Type: Action Figure

Dilophosaurus (Jurassic World: Amber Collection by Mattel)

3.5 (20 votes)

Review and photos by Faelrin, edited by Suspsy

Before the mainline sized 3.75″ Hammond Collection came onto the scene this year and became all the rage, there was the ill-fated Amber Collection, a line of figures intended for 1/12 scale collectors. After its launch in late 2019, it saw poor species diversity (too many Velociraptor figures), poor quality control, poor accuracy to the source material at times, and limited distribution globally (mostly online only), etc.

Ampelosaurus (Jurassic World: Dominion, Massive Action by Mattel)

3.9 (28 votes)

Confession time. I like ugly sauropods. In fact, my favorite sauropod is widely regarded as one of the ugliest, Camarasaurus. And I’m one of the few collectors that likes the Schleich Barapasaurus, which I reviewed for the blog upon its release. Most folks like their sauropods elegant and graceful, and so do I, but I also like the big ugly bruisers, the kind that know how to throw their bulk around and smash a theropod or two.

Miragaia (Jurassic World: Ferocious Pack by Mattel)

2.6 (18 votes)

Review and images by EmperorDinobot, edited by Suspsy

I, Emperor Dinobot, would like to quote, or rather, paraphrase what someone said a few months ago upon seeing pictures of Mattel’s Miragaia: “This is an evil-looking figure!” I am not sure whether they were referring to the paint job or to the lack of accuracy, but I have to disagree.

Ceratosaurus (Jurassic Park 3, Hammond Collection by Mattel)

3.9 (24 votes)

Gripe all you want about Jurassic Park 3 but we must give credit where credit is due. The movie featured a diverse assortment of dinosaurs with arguably the best color schemes in the franchise. Gone were the dull grays and browns of the first two films, JP3 went wild like a kid with a coloring book and the movie was better for it, though not by much.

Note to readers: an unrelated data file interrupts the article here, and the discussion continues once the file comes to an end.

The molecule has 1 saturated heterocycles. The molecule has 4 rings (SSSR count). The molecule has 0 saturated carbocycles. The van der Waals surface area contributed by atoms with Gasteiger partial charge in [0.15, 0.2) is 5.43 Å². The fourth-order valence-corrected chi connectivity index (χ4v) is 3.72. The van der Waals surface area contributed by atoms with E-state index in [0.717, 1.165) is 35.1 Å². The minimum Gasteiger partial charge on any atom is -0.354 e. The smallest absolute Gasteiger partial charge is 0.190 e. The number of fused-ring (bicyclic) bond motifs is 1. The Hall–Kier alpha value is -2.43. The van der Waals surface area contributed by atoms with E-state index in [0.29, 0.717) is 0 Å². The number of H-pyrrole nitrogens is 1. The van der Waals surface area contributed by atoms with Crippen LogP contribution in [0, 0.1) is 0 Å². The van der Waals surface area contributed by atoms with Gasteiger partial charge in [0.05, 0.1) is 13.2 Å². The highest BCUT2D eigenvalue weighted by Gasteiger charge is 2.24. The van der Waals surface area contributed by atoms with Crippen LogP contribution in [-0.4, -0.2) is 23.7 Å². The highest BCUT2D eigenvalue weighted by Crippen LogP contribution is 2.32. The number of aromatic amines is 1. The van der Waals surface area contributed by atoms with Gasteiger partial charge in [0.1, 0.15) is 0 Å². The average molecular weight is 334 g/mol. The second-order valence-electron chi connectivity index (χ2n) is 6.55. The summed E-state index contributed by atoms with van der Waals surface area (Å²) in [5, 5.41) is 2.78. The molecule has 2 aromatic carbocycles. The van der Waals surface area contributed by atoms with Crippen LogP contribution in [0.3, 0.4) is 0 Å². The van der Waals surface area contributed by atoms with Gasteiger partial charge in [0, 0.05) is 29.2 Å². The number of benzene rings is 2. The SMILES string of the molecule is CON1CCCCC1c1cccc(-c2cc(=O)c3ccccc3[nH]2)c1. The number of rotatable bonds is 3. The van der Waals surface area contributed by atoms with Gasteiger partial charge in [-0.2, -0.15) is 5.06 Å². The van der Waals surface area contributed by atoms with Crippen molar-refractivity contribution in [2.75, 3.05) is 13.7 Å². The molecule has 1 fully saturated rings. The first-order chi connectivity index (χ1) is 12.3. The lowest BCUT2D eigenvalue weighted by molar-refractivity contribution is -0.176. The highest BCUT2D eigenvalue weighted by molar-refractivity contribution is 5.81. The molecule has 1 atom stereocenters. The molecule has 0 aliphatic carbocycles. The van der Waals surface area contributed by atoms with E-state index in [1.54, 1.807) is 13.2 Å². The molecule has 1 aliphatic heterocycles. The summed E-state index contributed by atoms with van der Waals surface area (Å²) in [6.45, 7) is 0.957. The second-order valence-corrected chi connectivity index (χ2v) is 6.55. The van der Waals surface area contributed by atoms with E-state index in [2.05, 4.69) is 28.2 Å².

Tanystropheus (Jurassic World: Fierce Force by Mattel)

2.5 (13 votes)

Review and photos by EmperorDinobot, edited by Suspsy

I, Emperor Dinobot, was not very surprised to hear that Mattel would make a Tanystropheus figure. They had already done genera such as Scutosaurus and Postosuchus, along with numerous other non-dinosaur figures. Kenner also made a Tanystropheus toy and a bunch of repaints in the 90s’, so it was only natural that Mattel would follow suit.

Sand Dig Surprise (Jurassic World Dominion by Mattel)

2.3 (9 votes)

In the immortal words of Monty Python “And now for something completely different”. Brands will often make a variety of small pieces for kids that are cheap, allowing adults to keep kids quiet for a short while. I happened to see one such on a recent shopping trip and decided to see what you get for a small sum of £3.

Triceratops (1:18 Scale)(Beasts of the Mesozoic by Creative Beast Studio)

4.8 (56 votes)

Review and images by Pliosaurking, edited by Suspsy

Hello everyone! Welcome to my first DTB review in which I’ll be covering the Beasts of the Mesozoic adult Triceratops horridus by Creative Beast Studio! Triceratops is one of the most iconic and recognizable dinosaurs of all time, and also one of a small number of dinosaurs that the general public can name off the top of their heads.

Gallimimus (Jurassic Park, Hammond Collection by Mattel)

3.4 (17 votes)